In 1852, just two years after California had been admitted to the US as a “free” state, authorities turned three formerly enslaved people who had launched a prosperous gold mining business — Carter Perkins, Robert Perkins and Sandy Jones — back to their former owner, who reported them as runaways even though he had previously set them free.
Despite the Perkins mounting a vigorous legal defence, the pro-slavery state Supreme Court ordered the trio back to Mississippi. The California constitution banned slavery, but part of the compromise that allowed the state’s admission into the US involved a federal fugitive slave law. According to legend, the group escaped as their ship passed through Panama, but their ultimate fate is unknown.
Now, nearly 170 years later, the state is embarking on a study of what reparations for the descendants of slavery would look like in California.
Despite its liberal reputation, the Golden state has a long history of de facto and de jure discrimination and violence against Black people, and on Tuesday it began a two-year study into how to make amends.
“I’m so thankful to my ancestors, who survived so much trauma, so much pain, so much tragedy, so much brutality, so that I could live,” Lisa Holder, a civil rights attorney on the nine-member panel conducting the study, told the AP. “And I am ready to fight to deliver them — our ancestors —justice.”
The commission is reportedly considering everything from home ownership incentives and educational benefits to direct payments.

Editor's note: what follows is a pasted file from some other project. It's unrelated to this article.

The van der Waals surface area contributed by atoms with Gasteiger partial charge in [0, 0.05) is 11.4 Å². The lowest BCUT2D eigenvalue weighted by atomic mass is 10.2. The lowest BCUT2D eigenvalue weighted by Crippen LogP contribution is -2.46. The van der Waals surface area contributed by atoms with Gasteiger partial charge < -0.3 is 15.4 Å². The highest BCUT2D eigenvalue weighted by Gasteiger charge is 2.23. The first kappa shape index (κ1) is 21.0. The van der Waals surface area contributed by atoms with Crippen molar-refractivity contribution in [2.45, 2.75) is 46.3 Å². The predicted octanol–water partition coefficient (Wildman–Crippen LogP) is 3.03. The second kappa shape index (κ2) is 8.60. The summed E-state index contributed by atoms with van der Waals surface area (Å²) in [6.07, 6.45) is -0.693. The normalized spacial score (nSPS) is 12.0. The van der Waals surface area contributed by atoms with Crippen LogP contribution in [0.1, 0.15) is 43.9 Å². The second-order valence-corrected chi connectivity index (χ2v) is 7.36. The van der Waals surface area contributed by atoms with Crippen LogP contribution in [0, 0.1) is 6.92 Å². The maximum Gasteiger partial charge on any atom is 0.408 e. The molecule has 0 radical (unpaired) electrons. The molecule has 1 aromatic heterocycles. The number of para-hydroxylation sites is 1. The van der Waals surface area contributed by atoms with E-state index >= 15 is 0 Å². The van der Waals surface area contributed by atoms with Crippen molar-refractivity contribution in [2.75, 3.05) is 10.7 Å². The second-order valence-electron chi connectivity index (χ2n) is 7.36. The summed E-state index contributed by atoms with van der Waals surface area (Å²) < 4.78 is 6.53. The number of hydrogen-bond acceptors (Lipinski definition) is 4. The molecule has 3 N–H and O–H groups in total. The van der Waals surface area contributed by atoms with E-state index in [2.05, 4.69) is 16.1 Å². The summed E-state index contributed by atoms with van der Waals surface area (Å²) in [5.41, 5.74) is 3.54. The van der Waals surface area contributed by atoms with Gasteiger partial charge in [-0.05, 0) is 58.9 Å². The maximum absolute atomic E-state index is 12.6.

“It might mean free college at our CSU and our UC systems to African Americans,” state senator Steven Bradford has said of the effort. “It might be zero down payment for first time African American homeowners. We know they have the biggest challenge in homeownership, not only in California but across this nation.”
California’s history of discrimination towards Black people begins from its first moments as a fugitive slave state, and continued throughout its history, which includes vicious KKK violence going unpunished, Jim Crow practices like redlining and voter discrimination. Certain California counties were among the few under federal supervision under the Voting Rights Act, owing to their history of disenfranchisement.
Though the most outright forms of discrimination have been made illegal, Black Californians still face enormous challenges in the state, particularly economic inequality. They’re only six per cent of the population, but constitute nearly 30 per cent of those facing homelessness. In recent years, there has been an exodus of Black families out of high-cost California cities into other regions of the state and those beyond its borders, and California’s Black population has been declining precipitously, especially in cities like Los Angeles and San Francisco.
Republicans in the state legislature overwhelmingly opposed the commission, and even some reparations advocates are sceptical that a true accounting and redressing of the wounds of slavery and discrimination could take place without federal involvement. A reparations bill has stalled in Congress since 1989.
“I have a sense of proprietariness about the use of the term reparations, because I think people should not be given the impression that the kinds of steps that are taken at the state or local level actually constitute a comprehensive or true reparations plan,” William Darity Jr, a reparations expert at Duke University, told CalMatters. “Whatever California does perhaps could be called atonement, or it could be called a correction for past actions.”
Still, California governor Gavin Newsom said he hopes the state serves as an example to the rest of the country.
“This is not just about California,” he said at a signing ceremony for the study group in September. “This is about making an impact and a dent across the rest of the country and that, I think, drives a lot of our work here in the state.”